And for those countries that Amazon does think are worth letting your books download, they add the aforementioned $2 surcharge with the seeming intent of making sure no-one bothers.
Once again, unless you have a very strong position in the US market, over-reliance on Amazon could be a negative move.
Ad even if you are really strong in the US, can Amazon be relied upon as part of your business plan?
Our experience suggests not, and should be a salutary warning for any authors who think that because Amazon is bringing in the cash things can only get better.
Back in the summer Amazon arbitrarily removed the subtitle on our UK best-seller Sugar & Spice, without notice or explanation. To make matters worse, the book went into “publishing” phase (which drastically reduces visibility) for three entire days. Sales plummeted. We dropped from number two on Kindle UK to out of the top twenty.
By some miracle we climbed back to number two, only to have the same problem happen a week or so later. From selling nearly a thousand a day to just a few hundred is a huge drop. The second time the book never fully recovered.
We can’t be sure that Amazon’s balls-up cost us the number one spot, but we can say unequivocally their mistakes costs us thousands of sales.
Except when it does.
Last month Amazon managed to lose the reviews of countless ebook sellers. Among them our very own Sugar & Spice went from 240+ reviews to “Be the first to review this item.”
Needless to say sales plummeted. Our 130+ five stars are a big selling point. Making Sugar & Spice look like a new book no-one has ever heard of was unhelpful, to say the least. By the time Amazon had fixed the problem we had lost crucial chart and category position. How many sales Amazon’s errors cost us is hard to say, but it must have been substantial.
Thankfully it couldn’t happen a third time, surely.
Two weeks ago the Kindle UK best-seller Sugar & Spice literally vanished from Kindle UK. It still shows live in KDP, but there has not been a single sale for over two weeks. A search on Kindle UK reveals nothing. The book does not exist and has never existed. Trying to use the existing links we use for promo gets you nowhere. An error message comes up.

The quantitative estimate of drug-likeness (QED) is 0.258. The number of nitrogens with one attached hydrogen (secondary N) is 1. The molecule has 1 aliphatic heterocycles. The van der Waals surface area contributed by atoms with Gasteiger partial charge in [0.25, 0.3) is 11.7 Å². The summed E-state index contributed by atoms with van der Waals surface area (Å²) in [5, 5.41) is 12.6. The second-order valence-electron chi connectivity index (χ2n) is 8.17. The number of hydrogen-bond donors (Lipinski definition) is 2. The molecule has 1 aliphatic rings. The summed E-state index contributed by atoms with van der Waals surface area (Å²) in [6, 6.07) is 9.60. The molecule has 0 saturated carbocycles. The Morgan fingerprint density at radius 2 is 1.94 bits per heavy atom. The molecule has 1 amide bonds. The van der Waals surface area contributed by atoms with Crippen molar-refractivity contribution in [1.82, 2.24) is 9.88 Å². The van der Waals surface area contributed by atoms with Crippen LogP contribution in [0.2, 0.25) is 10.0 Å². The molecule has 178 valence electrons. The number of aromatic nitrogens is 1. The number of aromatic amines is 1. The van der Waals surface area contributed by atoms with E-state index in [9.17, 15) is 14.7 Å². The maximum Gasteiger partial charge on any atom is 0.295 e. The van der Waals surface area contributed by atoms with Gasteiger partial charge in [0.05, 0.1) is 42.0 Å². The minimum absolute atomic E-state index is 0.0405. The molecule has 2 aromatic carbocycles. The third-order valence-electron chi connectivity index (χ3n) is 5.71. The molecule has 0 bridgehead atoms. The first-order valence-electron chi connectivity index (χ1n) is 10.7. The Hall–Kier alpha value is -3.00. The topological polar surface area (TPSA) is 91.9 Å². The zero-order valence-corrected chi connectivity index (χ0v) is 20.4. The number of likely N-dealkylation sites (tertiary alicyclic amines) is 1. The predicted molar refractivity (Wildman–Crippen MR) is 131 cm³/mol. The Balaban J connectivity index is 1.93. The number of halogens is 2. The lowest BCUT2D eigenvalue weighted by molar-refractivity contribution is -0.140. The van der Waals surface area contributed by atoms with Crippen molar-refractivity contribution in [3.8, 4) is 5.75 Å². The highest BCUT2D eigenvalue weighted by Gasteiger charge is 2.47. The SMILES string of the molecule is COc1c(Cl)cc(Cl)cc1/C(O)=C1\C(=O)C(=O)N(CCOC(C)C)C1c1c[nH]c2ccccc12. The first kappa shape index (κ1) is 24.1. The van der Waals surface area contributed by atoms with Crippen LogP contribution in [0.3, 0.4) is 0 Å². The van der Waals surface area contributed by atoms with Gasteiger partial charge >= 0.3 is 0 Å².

Then they said it would be five working days before they could look at it.
Then they said they were looking at it and it would be another three days.
Then they apologized for the delay, confirming the problem was their end and saying they would prioritize the fix.
We’re now in our third week without our best-seller on Amazon UK through absolutely no fault of our own. KDP further kindly advised us they would not reimburse for lost sales.
Luckily we hadn’t any paid-for promo with POI, etc. If we had it would have been utterly wasted because the links that sold 100,000 copies suddenly don’t work. The book doesn’t come up in searches, or alongside our other titles under the author, or in the buyers also bought. Needless to say if we had spent money on promo Amazon would not reimburse us for our losses their error caused.
By coincidence the latest KDP newsletter announced that only thirty indie sellers had managed 100,000 sales.
We’re one of them. In fact we achieved that figure with just one title.
That same title is now unavailable not only in half the world where Amazon blocks downloads, but also is unavailable in the UK. Bizarrely it’s fine on am.com, but UK buyers cannot buy from am.com. As we enter the busiest sales period for ebooks, one of Amazon’s biggest selling indie books cannot be bought on Kindle UK.
Just how long does it take for a huge corporation like Amazon to fix a broken link to a product that is one of their best-sellers?
Over two weeks and counting.
If Amazon treat their best-selling authors like this, what chance them making an effort for you if you’re just starting out…
No question Amazon is huge and no question we owe our success to them. But can they be relied on to do the only thing they can do for us – make our books available?
It seems not.